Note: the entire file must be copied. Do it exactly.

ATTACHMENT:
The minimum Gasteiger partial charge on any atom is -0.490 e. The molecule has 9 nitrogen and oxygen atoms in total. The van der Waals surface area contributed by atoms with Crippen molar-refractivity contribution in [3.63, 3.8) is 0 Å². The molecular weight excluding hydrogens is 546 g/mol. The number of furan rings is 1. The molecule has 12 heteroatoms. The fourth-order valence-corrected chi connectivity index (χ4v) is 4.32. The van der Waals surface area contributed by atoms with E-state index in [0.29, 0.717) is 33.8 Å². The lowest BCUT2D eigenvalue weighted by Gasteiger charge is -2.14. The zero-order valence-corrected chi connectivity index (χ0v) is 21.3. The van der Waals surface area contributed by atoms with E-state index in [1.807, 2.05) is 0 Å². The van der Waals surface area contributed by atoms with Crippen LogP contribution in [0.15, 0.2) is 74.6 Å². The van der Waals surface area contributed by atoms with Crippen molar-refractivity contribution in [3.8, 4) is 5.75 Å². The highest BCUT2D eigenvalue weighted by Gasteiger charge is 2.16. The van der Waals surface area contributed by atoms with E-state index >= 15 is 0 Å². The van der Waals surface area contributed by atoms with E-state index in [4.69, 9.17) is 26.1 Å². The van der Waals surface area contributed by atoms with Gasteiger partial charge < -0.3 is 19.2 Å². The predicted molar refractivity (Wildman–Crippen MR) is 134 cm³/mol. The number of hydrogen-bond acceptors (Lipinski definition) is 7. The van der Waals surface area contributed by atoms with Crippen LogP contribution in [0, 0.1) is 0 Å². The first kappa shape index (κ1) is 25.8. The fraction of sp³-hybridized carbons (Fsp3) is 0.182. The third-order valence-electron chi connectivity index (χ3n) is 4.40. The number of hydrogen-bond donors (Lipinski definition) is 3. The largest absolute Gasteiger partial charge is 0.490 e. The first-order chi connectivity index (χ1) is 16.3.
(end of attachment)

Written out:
The minimum Gasteiger partial charge on any atom is -0.490 e. The molecule has 9 nitrogen and oxygen atoms in total. The van der Waals surface area contributed by atoms with Crippen molar-refractivity contribution in [3.63, 3.8) is 0 Å². The molecular weight excluding hydrogens is 546 g/mol. The number of furan rings is 1. The molecule has 12 heteroatoms. The fourth-order valence-corrected chi connectivity index (χ4v) is 4.32. The van der Waals surface area contributed by atoms with E-state index in [0.29, 0.717) is 33.8 Å². The lowest BCUT2D eigenvalue weighted by Gasteiger charge is -2.14. The zero-order valence-corrected chi connectivity index (χ0v) is 21.3. The van der Waals surface area contributed by atoms with E-state index in [1.807, 2.05) is 0 Å². The van der Waals surface area contributed by atoms with Crippen LogP contribution in [0.15, 0.2) is 74.6 Å². The van der Waals surface area contributed by atoms with Crippen molar-refractivity contribution in [3.8, 4) is 5.75 Å². The highest BCUT2D eigenvalue weighted by Gasteiger charge is 2.16. The van der Waals surface area contributed by atoms with E-state index >= 15 is 0 Å². The van der Waals surface area contributed by atoms with E-state index in [4.69, 9.17) is 26.1 Å². The van der Waals surface area contributed by atoms with Gasteiger partial charge < -0.3 is 19.2 Å². The predicted molar refractivity (Wildman–Crippen MR) is 134 cm³/mol. The number of hydrogen-bond acceptors (Lipinski definition) is 7. The van der Waals surface area contributed by atoms with Crippen LogP contribution in [0, 0.1) is 0 Å². The first kappa shape index (κ1) is 25.8. The fraction of sp³-hybridized carbons (Fsp3) is 0.182. The third-order valence-electron chi connectivity index (χ3n) is 4.40. The number of hydrogen-bond donors (Lipinski definition) is 3. The largest absolute Gasteiger partial charge is 0.490 e. The first-order chi connectivity index (χ1) is 16.3.